The Spanish government unveils plans to radically reduce departmental budgets while protecting pensions to pave the way for another bailout from the EU.
Madrid is anxious to impose its own new round of austerity measures on the country in the budget for 2013 to avoid having conditions foisted upon it by Brussels if it decides to request a second bailout to prop up its ailing economy.
While the Spanish government has not yet confirmed plans to seek more help, following the receipt of aid of up to 100bn euros for the country’s banks, Prime Minister Mariano Rajoy has admitted that – if borrowing costs remained “too high for too long” – “I can assure you 100 per cent that I would ask for this bailout”.
Deputy Prime Minister Soraya Saenz de Santamaria told a news conference that next year’s budget would focus on cutting spending rather than increasing taxes and the government would pass a raft of new laws to rescue the economy in the coming months – including a reform of the pension system – one of its most expensive costs – before the end of the year.
Key elements include a further 8.9 per cent average cut in departmental spending, a freeze in public-sector pay for the third year in a row and a 20 per cent tax on lottery wins above 2,500 euros (£2,000).
However, Ms Saenz de Santamaria pledged to increase pensions by using reserves, while interest repayments would be stepped up. Tax rises would account for less than half the savings, she said, the majority coming from spending cuts.
The announcement of further cuts on a country already reeling from two years of public-sector wage freezes and a 25 per cent unemployment rate is expected to fuel yet more angry protests following those staged close to the parliament building in Madrid on Tuesday and Wednesday – although the decision to protect pensions may ease the anger.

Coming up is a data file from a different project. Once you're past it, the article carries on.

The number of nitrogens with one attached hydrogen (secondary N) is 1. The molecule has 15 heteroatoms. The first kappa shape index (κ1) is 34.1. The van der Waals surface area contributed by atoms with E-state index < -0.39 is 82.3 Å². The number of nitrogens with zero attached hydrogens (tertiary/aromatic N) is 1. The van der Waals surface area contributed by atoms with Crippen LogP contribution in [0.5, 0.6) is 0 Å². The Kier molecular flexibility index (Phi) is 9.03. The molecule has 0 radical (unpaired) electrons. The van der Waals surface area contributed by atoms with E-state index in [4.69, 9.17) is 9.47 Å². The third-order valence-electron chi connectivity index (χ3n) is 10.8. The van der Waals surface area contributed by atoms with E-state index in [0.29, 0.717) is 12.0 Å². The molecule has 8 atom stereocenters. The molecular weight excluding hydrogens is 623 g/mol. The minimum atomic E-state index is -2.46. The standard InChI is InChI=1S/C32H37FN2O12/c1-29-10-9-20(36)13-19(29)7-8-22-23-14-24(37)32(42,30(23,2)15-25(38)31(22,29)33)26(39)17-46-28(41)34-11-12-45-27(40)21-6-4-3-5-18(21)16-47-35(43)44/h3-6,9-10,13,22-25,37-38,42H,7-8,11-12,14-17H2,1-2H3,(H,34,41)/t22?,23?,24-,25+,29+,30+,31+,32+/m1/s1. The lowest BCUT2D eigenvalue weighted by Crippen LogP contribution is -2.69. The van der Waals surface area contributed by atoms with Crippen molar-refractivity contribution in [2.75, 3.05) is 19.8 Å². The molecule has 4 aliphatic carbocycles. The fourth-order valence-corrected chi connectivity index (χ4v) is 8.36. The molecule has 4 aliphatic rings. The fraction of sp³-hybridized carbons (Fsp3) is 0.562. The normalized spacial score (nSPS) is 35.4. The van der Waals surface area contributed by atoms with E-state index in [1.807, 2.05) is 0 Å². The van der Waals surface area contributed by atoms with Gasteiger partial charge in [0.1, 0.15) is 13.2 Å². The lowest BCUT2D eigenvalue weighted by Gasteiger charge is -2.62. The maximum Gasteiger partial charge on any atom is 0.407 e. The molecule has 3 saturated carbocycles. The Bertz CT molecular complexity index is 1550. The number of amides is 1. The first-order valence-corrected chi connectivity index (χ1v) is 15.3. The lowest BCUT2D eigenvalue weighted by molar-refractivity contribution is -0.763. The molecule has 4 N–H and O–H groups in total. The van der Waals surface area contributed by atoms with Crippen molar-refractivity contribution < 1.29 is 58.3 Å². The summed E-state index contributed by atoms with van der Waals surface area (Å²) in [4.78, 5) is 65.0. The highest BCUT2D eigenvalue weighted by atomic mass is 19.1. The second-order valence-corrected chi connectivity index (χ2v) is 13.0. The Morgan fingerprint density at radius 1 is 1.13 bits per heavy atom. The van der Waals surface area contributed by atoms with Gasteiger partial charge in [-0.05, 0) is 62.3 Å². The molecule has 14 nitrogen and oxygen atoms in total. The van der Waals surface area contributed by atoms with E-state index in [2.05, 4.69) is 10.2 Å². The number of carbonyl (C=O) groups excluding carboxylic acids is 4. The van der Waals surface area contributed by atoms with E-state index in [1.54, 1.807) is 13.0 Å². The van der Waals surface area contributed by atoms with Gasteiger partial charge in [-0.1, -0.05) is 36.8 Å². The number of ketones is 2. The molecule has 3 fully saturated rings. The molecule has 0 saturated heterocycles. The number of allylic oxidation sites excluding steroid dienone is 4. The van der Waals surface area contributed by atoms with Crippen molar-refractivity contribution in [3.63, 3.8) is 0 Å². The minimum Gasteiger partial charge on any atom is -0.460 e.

But Mr Rajoy knows there is little – if any – alternative if the country is to drag itself out of a downward economic spiral, with borrowing costs rising with each new piece of bad financial news.
Figures released on Tuesday suggested the eurozone’s fourth-largest economy would miss its target to reduce its public deficit to 6.3 per cent of gross domestic product this year (the target is 4.5 per cent next year), and on Wednesday its central bank said the economy continued to contract sharply in the third quarter.
And commentators say the prospects of reversing that are bleak, with economic output continuing to plunge.
On Wednesday the yield on Spain’s 10-year bond – a measure of the cost of borrowing – rose to 6 per cent, a level regarded as unsustainable in the medium term – but fell slightly leading up to Thursday’s announcement.
The deputy prime minister said: “This is a crisis budget aimed at emerging from the crisis… In this budget there is a larger adjustment of spending than revenue.”
The aid being dangled in front of Spain and other struggling eurozone countries is in the form of a programme in which the European Central Bank buys its bonds in an effort to peg the country’s borrowing costs.
Mr Rajoy knows the measures would come with stringent conditions, so he is believed to be trying to pre-empt those – and a public perception of outside interference – by introducing his own strict austerity package.
Instead of actually using financial aid to fund government spending commitments (as in Greece), the money from the bond purchase would be used to curb government borrowing costs and keep them sustainable.
However, recipient countries would need to agree to close scrutiny of its reforms and austerity programme by the ECB, the EU and International Monetary Fund.
Economy Minister Luis de Guindos said the government was still analysing the potential conditions.
The budget for 2012 was delayed until after the general election last November in which Mr Rajoy’s People’s Party ousted the Socialist regime.